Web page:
Beath Parish Housing


In a number of cases only one wash-house is provided for four families. In about 37 per cent, there are no sculleries or washhouses at all. In Broad Street, in houses belonging to the Fife Coal Company, Limited, there are brick floors, no water supply inside, no sculleries, and, owing to underground workings, have had to be propped up. In some cases the houses are being rebuilt, but in others, although badly rent and falling to pieces and in a dangerous condition, the houses are still being occupied.

The Lochgelly Iron and Coal Company, Limited, own 22 houses in Arthur Place which have no washhouses or coal cellars, and which have brick floors and only one water-closet for four tenants.

In Arthur Street there are 34 houses in the same condition.

In Thistle Street there are 40 very old houses with no washhouses, sculleries, with only one water-closet for four tenants. They have brick or stone floors.

In Landale Terrace, where the houses are old and rent, the conditions are much the same. There are no water-closets. [Evidence presented to Royal Commission, 13th October 1913 by Michael Lee]


There are about 80 houses in Adam's Terrace very badly damaged by underground workings. In my opinion they are dangerous to life. They are rent, and are propped up both inside and outside, and also buttressed between blocks. All these houses belong to the Fife Coal Company, Limited. A number of the tenants have had to leave the houses owing to their unsafe condition.

In Dewar's Row there are 40 houses which have no washhouses or sculleries, no water-closets, having merely dry privies and ash-pits. There is no water supply in the houses, the only supply available being a public tap in the public road, the tenants having to carry water in pails for a considerable distance.

A number of the houses in Dewar's Row are below the level of the street, and they are damp and unhealthy. On one side of the Row the houses are very old and not up to modern requirements.

In Pleasance there are about a dozen houses in an unsatisfactory condition. [Evidence presented to Royal Commission, 13th October 1913 by Michael Lee]

Houses Built by Coal Companies

Houses in Cowdenbeath, built in 1925 by Lochgelly Iron & Coal Co, Ltd.  Two 3-roomed houses with scullery, bathroom, WC (hot and cold water) [1926 description]

Houses in Kelty built by Fife Coal Co. Ltd, in 1919 4 houses, with 3 bedrooms upstairs, living-room, kitchen, scullery, bathroom, WC, and coals on ground floor [1926 description]

Houses in Kelty built by Fife Coal Co. Ltd, in 1924-25 20 houses with 3 rooms, bathroom, WC, scullery with tubs boiler, and coal cellar [1926 description]

Earls Row Kelty Built by the Fife Coal Co Ltd in 1914 8 houses of 2 apartments with sculleries and WCs [1926 description]

Two-Roomed Houses for Mining Village - Although the Dunfermline District Committee have erected a large number of dwelling-houses at Kelty, the housing shortage is still serious. At a meeting of the Dunfermline District Committee of Fife County Council yesterday it was reported, in connection with a further housing scheme in contemplation, that the Scottish Board of Health had, upon representations from the Committee, indicated that 60 per cent of two apartment houses would be sanctioned, and suggested that the Committee might take into consideration a slum-clearance scheme. Mr R. W. Wallace of Halbeath, Chairman, remarked that they would now be able to let houses at a lower rent. Hitherto the difficulty had been that the rents sanctioned by the Board of Health for housing schemes had been at rates which people could not see their way to pay. [Scotsman 4 May 1927]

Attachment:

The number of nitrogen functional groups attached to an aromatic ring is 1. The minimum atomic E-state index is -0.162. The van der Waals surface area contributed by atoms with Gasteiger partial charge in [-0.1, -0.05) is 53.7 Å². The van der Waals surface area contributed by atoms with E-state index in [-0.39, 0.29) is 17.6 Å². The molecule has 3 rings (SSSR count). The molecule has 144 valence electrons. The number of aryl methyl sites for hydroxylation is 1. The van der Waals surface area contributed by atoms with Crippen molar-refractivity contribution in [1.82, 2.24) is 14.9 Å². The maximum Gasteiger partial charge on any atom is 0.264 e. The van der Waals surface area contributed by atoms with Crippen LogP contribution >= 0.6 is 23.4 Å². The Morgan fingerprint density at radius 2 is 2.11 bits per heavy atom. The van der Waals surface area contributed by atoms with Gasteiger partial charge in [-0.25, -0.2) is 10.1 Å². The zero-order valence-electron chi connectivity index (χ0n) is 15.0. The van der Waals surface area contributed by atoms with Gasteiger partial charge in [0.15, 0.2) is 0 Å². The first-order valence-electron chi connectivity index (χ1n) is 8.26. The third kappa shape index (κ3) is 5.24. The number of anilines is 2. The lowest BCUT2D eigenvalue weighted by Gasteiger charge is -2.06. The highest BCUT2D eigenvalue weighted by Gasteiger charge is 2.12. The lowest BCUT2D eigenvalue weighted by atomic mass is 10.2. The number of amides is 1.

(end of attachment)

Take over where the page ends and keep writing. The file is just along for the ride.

Improvements - The rapid increase in size and population of this village has often been commented on, and there seem to be no signs of its yet remaining stationary, but very much the opposite. The Lochgelly Iron Company (Limited) have 24 workmen's houses approaching completion at Little Raith Colliery. Part of these houses are built of concrete, and part of brick; both kinds are very convenient and substantial, and well suited for the purpose for which they are intended. One good feature connected with these houses deserves special mention, and that is, the short distance that the occupiers will have to go before reaching a break or "vennel." From the manner in which many miners' houses are built, with no backdoor, and a hundred yards between each opening in the row, it is almost impossible to have cleanliness and order about the doors. The houses at Little Raith are built in blocks of four houses, having wide openings between each block. Mr Halley, of Shiresmill, who has already a number of houses in the village, is erecting 9 new brick houses suitable for workmen. Like those at Raith, Mr Halley's houses contain two good large apartments in each; but instead of a “vennel," they are all provided with a backdoor. The Cowdenbeath Coal Company, in addition to the 24 houses built last season, have commenced to build a lot of superior stone cottages, on the spare piece of ground adjoining those last erected. When the whole of the foregoing houses are finished and occupied, it will augment the population and position of Cowdenbeath very considerably. The county authorities are taking time by the forelock, and are preparing suitable accommodation for another policeman, and also for the safe keeping of offenders against public order. A Town-house and Provost will soon be necessary. [Fife Herald 18 July 1872]